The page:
My only real beef about this and every Tom Clancy game, PC or otherwise, is the inability to step over small rocks or other obstacles coupled with no jump function. I know for a fact that Green Berets can either climb or jump over objects over 11 inches high.
With a good single player game and awesome multiplayer capabilities, Island Thunder is a title that should at least be rented. For fans of the series, it's a must buy.
Ten-hut! Death just pried Castro's cold fingers from Cuba, and opportunistic guerillas seek to exploit the power vacuum. It's your job to bitch-slap the evildoers and make the besieged nation safe for democracy and McDonald's. But before you reenlist for a second tour of duty with last winter's best-selling Ghost Recon, be warned that Island Thunder is more of an update than a true sequel. It's a standalone port of a PC expansion pack, and all of the first game's flaws stand uncorrected. You're still stuck with the same angular hills, jagged bushes, and bare buildings; strafing so slow that you'd swear your soldier's wearing cement boots; and a wearisome mix of overanxious squadmates and predictable enemies. Put bluntly, the singleplayer game is merely OK. Thankfully, it's a whole 'nother war online. Single-shot kills make life precious, foes truly fearsome, and friends an utter necessity. Do the five new multiplayer maps and additional weapons make Island Thunder worth your while? Yes, if you dodged the last draft. Right now, Ghost Recon is the best tactical shooter Xbox Live has to offer. Veterans, on the other hand, might expect these perks free of charge. If you do decide to deploy, however, publisher Ubi Soft promises more downloadable support down the line. React accordingly.
The fact that Ghost Recorfs gameplay still appeals to me--even though Island Thunder is really just more of the same and its graphics are painfully dated--is a testament to how enjoyable this squad-based shooter is. Though you can beat Island Thunder's eight-mission single-player appetizer relatively quickly, multiplayer is a heartier meal. The new maps and different gameplay modes offer a great deal of variety, making online play incredibly fun--at least when you're on the right side of the ballistics distribution. Still, there isn't a great deal of bang for your buck. The promise of extra downloadable missions and maps in the future is encouraging, but I'd feel better recommending Island Thunder 'd it ran for $29.99 rather than $39.99. Ghost Recon aficionados will want to visit Island, but everyone else should consider waiting for Tom Clancy's Rainbow Six 3.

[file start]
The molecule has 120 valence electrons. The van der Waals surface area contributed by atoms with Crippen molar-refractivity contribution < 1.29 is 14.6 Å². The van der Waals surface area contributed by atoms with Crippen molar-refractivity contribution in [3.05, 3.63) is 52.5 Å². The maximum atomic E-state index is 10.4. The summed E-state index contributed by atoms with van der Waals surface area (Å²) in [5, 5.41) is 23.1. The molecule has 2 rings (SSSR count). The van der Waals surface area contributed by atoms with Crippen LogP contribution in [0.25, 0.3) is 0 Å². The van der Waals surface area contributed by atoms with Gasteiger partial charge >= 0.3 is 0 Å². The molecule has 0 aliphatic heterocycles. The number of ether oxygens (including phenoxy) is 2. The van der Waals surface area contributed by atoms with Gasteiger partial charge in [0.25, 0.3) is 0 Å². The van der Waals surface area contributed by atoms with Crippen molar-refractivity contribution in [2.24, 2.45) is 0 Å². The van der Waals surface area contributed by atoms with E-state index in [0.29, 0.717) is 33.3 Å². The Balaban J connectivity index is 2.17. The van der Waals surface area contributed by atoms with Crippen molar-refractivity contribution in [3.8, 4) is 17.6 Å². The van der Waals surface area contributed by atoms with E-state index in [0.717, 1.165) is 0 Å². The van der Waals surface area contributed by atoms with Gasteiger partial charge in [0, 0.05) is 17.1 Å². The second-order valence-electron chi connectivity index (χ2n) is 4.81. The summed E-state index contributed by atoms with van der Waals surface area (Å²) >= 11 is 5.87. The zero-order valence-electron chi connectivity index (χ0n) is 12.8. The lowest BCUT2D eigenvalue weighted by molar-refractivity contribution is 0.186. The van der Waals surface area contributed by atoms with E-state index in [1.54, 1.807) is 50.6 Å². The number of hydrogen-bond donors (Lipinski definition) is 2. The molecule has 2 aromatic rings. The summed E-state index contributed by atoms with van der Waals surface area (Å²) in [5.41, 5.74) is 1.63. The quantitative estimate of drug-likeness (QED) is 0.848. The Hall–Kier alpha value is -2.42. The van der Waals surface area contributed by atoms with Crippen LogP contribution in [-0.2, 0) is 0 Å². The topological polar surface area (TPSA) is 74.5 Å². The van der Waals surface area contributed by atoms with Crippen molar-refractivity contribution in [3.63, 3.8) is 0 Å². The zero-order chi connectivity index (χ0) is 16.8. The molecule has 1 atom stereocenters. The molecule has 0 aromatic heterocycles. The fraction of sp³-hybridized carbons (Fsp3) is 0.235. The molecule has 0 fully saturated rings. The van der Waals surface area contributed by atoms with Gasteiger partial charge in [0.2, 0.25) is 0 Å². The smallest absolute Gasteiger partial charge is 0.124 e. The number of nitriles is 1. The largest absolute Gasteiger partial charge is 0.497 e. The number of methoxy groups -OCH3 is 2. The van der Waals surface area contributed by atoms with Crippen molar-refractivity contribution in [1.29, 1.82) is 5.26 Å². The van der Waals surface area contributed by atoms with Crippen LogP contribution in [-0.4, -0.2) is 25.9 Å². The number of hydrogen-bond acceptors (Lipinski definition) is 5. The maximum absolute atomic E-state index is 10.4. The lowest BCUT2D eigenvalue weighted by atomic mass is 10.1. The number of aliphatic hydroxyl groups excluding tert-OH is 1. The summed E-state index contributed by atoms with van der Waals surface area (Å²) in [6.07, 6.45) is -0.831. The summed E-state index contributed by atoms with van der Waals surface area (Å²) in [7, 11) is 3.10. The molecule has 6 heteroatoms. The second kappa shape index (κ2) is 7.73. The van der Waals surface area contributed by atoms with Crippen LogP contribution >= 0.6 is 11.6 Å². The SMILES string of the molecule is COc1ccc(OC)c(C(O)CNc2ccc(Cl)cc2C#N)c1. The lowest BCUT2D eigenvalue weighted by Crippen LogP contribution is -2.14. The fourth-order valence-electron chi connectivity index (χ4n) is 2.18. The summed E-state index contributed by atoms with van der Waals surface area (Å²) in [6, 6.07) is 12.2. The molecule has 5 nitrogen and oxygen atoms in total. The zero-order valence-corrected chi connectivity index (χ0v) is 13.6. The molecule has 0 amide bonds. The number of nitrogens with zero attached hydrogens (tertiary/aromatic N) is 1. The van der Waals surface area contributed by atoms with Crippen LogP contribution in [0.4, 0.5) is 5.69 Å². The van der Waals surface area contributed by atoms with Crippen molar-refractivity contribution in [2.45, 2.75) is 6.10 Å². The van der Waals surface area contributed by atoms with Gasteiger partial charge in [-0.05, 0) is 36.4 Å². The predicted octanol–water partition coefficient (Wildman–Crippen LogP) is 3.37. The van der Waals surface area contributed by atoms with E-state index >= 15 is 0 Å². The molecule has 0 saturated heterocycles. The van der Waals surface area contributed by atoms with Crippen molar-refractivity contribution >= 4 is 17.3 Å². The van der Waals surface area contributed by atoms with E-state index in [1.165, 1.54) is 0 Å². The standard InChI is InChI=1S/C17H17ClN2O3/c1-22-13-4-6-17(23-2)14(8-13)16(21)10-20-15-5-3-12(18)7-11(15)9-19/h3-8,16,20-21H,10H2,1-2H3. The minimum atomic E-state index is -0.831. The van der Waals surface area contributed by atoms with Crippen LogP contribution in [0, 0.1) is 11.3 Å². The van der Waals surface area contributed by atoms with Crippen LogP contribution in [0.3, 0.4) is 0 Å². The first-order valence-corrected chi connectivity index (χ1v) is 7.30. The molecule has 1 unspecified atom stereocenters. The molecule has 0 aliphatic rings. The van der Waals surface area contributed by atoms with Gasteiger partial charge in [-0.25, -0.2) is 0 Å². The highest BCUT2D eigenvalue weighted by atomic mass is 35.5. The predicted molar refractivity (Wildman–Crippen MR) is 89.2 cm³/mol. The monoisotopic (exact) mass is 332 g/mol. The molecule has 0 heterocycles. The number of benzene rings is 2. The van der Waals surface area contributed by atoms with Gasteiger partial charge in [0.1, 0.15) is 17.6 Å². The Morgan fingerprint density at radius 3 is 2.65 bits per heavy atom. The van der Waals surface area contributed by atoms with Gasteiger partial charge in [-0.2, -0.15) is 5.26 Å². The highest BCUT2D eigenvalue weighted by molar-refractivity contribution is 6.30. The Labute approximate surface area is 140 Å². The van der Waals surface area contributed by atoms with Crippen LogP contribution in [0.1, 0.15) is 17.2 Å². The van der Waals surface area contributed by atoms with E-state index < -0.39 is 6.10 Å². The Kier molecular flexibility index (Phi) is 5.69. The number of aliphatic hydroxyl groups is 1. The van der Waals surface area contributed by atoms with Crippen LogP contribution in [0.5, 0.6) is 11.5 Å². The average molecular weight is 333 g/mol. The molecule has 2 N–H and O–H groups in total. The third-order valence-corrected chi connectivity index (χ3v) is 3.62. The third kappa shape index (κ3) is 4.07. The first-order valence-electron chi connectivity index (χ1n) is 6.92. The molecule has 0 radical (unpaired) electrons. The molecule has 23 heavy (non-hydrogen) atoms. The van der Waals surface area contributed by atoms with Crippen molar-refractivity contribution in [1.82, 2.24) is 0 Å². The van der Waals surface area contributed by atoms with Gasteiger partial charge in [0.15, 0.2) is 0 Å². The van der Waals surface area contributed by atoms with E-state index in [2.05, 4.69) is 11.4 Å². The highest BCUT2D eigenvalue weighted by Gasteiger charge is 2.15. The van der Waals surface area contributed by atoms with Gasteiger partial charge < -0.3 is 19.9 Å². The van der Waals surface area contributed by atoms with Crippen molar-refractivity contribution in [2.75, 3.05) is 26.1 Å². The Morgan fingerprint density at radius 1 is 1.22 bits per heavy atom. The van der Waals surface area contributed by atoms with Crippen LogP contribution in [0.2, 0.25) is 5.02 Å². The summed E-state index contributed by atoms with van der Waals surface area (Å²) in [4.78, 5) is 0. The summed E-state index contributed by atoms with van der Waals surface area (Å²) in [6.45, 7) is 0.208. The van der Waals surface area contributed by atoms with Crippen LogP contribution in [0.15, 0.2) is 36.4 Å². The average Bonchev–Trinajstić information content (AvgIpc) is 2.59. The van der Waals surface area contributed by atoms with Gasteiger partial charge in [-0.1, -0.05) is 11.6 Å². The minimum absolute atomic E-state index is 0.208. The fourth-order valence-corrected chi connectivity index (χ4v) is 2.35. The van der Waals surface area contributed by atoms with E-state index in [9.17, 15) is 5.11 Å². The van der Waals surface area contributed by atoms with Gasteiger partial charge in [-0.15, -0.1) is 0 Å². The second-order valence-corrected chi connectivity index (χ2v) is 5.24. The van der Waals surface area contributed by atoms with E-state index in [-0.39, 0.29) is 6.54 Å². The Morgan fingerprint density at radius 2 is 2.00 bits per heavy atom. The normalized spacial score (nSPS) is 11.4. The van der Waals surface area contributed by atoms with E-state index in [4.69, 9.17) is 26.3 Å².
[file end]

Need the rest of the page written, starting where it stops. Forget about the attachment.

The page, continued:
Besides an excellent interface for commanding and switching between your computer-controlled teammates, single-player Island Thunder performs like just another nameless recruit: Controls are decent, the graphics barely passable, and the mission objectives and enemy A.I. merely sufficient. It's fun to build up particular soldiers' attributes with points you earn from completed tasks, but the game never gets so difficult that you care when one of your troops gets killed. Online, however, Thunder deserves a salute for its wide selection of match types and well-designed multiplayer maps--the burned-out bases and beachside cabanas make for great playgrounds. It's no SOCOM (PS2), but it's as close as you'll find on Xbox.